Tamales are a new holiday tradition — one that’s here to stay.
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Growing up in Mexico, I never ate tamales at Christmas. They were always a year-round treat. In my hometown of Puerto Vallarta, located on Mexico’s Pacific coast, we’d stuff ourselves with tamales barbones—tamales bursting with whole, head-on shrimp, whiskers and all. The tender masa is fortified with an extra-shrimpy stock made from a combination of shrimp shells and crushed dried shrimp for good measure. The resulting tamal packs as much brininess as the salty ocean breeze.
This was just one of many varieties we consumed alongside other popular street foods like esquites, made from plump corn kernels, and icy, refreshing paletas. Just as Mexico has many regions, it also has a vast number of tamal styles that vary in shape, filling, and wrapper. Take the corundas from Michoacán, which use the fresh leaves of corn stalks instead of dried corn husks, or the tamales canarios, also from the region, a sweet variety that swaps out masa for rice flour. You could spend your whole life eating tamales and still have more styles left to encounter.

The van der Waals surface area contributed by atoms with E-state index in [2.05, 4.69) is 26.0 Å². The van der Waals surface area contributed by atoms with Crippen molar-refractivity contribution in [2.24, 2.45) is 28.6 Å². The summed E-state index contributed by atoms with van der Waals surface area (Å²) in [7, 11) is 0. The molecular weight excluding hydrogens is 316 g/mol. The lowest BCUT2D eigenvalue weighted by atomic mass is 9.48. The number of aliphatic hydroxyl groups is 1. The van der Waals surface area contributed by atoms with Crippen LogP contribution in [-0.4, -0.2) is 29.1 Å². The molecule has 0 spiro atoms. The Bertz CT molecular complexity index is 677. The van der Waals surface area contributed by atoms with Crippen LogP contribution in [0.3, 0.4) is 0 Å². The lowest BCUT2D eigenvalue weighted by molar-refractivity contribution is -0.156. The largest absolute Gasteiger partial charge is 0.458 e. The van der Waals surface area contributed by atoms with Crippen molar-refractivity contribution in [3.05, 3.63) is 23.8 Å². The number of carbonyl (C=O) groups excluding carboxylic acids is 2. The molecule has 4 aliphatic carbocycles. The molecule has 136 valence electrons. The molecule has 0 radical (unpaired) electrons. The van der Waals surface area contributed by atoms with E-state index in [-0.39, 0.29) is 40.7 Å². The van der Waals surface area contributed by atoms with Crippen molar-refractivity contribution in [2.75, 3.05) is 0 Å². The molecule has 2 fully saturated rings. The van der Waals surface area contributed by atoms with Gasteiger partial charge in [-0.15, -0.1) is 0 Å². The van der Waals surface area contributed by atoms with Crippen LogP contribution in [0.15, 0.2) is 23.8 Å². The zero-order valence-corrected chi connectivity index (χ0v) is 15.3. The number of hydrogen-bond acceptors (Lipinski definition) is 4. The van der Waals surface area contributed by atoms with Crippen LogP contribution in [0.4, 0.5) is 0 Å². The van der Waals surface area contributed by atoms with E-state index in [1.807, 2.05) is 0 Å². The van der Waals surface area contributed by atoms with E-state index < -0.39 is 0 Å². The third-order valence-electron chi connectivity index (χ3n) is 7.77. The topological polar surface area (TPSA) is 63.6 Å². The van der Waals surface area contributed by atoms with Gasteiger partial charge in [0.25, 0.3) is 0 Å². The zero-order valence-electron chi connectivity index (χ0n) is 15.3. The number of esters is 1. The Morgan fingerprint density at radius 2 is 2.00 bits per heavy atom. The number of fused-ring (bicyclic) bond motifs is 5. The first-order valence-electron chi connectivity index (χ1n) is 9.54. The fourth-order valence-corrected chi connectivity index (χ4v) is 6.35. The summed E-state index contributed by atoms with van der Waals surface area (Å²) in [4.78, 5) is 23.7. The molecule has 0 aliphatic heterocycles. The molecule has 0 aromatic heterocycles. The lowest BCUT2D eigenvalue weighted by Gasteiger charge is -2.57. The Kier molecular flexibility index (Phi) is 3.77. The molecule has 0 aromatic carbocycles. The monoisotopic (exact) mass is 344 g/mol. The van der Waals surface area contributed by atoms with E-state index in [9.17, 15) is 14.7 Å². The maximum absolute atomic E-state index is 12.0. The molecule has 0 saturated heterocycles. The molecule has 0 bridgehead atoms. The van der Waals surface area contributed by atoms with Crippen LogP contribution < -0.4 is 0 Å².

It was only when I moved to Los Angeles eight years ago that tamales became a Christmastime staple for me. I quickly grew to love the Mexican-American tradition of throwing tamal parties, where friends and family would gather and spend the day spreading masa into corn husks while snacking, drinking, and eating. Friends would invite me to come over to teach them how to make a proper tamal, and I would oblige, hoping to show them just how broad the world of the tamal is. While large gatherings might be out of the question this year, a tamal party with one or two people can be just as satisfying. (You can always mail some of your tamal bounty to your loved ones.)
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